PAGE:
Which brings me to the Bertiaux/Grant end of the spectrum, what I call ‘dark fluff’, a major epidemic in recent modern occultism. There are so many ‘darker than thou’ types out there playing silly games with the Qliphoth, Necronomicon, Atlantean initiations and such. The grasp of the roots of magic in this ‘niche’ is even more bogus than the ‘occult establishment’ of the C19th and its offshoots. Indeed, they are much more similar to that establishment than they imagine. Spookying up the Golden Dawn, Crowley and modern witchcraft with a dash of Lovecraft and Qliphoth etc is no more informed about the real roots of Western magic in goetia. Its just more of the same in all but the most superficial details.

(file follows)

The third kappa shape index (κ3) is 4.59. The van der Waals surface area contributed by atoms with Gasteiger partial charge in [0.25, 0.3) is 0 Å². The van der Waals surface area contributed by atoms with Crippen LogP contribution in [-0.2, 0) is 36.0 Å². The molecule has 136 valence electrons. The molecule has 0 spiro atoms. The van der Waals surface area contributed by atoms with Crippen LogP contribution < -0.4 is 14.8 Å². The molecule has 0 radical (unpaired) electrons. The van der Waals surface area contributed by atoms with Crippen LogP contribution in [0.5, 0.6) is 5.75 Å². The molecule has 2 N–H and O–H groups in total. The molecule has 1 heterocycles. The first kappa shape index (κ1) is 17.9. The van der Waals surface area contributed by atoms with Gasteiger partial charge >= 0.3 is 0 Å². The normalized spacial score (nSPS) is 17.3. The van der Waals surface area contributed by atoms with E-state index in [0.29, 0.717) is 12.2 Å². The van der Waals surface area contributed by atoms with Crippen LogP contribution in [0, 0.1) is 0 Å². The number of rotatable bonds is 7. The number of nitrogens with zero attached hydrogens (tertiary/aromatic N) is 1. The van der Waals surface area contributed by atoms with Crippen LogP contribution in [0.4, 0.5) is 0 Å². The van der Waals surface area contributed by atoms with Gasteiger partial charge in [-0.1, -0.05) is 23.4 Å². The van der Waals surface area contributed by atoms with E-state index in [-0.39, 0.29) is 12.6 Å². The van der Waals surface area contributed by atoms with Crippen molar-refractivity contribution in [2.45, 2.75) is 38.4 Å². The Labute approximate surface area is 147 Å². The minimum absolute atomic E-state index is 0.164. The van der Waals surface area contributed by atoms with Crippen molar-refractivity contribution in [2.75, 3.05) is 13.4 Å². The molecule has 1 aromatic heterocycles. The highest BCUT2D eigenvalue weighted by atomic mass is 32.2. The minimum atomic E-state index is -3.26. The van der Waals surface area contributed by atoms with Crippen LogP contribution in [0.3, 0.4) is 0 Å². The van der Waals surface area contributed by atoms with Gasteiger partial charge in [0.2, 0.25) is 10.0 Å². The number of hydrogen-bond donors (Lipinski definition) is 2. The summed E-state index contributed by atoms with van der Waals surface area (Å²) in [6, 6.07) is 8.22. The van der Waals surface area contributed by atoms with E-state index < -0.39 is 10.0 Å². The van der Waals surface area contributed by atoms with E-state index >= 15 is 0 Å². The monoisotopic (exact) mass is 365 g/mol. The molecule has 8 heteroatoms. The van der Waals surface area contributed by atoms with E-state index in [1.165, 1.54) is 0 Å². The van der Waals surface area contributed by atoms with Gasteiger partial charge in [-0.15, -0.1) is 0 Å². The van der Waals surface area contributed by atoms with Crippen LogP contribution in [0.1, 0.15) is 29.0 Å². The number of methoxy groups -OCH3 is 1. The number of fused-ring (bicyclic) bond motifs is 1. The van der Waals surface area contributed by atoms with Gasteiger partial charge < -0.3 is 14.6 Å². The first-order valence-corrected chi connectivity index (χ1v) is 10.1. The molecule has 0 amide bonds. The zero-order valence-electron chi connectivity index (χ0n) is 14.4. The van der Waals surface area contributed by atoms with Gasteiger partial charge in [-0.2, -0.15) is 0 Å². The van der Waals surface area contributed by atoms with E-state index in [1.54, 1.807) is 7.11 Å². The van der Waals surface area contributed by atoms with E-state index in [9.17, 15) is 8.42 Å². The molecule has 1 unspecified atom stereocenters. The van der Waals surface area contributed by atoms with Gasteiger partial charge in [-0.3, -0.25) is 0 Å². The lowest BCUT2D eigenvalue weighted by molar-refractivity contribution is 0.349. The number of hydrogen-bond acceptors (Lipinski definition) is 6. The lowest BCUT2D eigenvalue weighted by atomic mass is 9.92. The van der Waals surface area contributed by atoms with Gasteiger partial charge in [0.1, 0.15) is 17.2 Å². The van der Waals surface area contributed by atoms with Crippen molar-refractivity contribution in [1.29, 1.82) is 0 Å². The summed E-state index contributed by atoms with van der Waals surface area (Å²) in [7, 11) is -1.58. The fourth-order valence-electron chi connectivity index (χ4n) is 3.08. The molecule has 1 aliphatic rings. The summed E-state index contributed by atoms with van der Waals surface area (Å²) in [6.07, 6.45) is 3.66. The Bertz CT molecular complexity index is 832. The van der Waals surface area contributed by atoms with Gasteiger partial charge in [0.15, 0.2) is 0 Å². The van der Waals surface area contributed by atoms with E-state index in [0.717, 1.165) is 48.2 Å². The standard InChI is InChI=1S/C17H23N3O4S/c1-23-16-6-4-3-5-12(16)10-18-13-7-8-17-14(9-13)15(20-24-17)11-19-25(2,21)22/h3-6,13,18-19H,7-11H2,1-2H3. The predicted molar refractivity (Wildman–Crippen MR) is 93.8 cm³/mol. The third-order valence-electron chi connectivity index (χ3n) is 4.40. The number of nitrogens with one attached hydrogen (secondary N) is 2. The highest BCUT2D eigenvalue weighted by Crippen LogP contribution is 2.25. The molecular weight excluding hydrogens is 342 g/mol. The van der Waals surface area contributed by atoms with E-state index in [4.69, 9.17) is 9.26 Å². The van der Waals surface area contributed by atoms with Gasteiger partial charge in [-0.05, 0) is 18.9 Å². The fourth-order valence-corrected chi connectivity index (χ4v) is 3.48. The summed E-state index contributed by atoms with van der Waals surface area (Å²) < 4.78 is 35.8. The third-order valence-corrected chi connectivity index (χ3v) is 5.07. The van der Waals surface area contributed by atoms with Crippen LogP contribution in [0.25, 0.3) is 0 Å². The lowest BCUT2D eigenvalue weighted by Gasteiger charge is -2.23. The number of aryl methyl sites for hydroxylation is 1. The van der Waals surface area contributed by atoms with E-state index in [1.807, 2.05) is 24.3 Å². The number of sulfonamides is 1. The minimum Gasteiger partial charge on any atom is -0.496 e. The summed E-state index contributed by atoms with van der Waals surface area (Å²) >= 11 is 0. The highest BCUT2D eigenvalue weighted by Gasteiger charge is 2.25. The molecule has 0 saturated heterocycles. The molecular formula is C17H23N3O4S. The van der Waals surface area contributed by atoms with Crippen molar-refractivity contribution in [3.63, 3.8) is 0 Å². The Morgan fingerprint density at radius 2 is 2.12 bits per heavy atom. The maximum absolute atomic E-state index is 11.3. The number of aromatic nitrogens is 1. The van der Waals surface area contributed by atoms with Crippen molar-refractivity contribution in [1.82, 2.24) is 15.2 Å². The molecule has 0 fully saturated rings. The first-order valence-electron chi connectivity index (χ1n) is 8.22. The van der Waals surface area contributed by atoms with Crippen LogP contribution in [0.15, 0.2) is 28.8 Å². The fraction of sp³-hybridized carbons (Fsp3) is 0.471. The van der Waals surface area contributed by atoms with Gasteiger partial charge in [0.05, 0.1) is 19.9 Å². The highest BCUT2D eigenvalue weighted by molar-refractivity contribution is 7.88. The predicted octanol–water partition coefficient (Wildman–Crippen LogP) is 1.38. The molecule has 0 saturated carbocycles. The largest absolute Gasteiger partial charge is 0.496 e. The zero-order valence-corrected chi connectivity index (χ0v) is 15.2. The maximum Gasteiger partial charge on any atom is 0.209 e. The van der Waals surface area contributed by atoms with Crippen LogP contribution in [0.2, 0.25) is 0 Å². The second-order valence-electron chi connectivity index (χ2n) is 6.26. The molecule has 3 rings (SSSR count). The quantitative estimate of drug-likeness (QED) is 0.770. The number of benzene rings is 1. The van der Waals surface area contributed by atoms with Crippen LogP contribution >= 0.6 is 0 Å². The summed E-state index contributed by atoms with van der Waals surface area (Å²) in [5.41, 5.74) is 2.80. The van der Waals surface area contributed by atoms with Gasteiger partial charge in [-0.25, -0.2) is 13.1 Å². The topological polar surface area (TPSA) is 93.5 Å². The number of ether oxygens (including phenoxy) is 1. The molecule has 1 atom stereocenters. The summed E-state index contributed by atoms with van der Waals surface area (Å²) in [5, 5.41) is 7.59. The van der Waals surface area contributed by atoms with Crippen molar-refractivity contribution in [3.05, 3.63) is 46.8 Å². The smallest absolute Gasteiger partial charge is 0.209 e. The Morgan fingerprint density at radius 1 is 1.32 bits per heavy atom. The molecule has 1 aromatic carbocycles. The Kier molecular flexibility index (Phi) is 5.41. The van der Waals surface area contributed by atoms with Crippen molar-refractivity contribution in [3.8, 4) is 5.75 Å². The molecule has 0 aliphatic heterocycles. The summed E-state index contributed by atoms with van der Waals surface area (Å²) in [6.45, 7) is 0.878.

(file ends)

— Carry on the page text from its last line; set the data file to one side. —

M.C. over at The Lions Den also chimed in with this article, commenting:

This question arose recently when myself and a student were building on the subject of potential unforeseen and adverse side effects that could conceivably result from the practice of magick as whole, and that which involves spirits traditionally regarded as "evil" in particular. Needless to say, as one of a few practicing magicians who isn't "afraid of the dark" the idea intrigues me. (and no, I don't mean the dark fluff bullshit so aggressively marketed these days as "the next big thing". Thats not dark. Nor is it of any value except to the social outcast seeking to be seen as rebellious; It's just cleverly marketed crap, much like the finbarr corpus).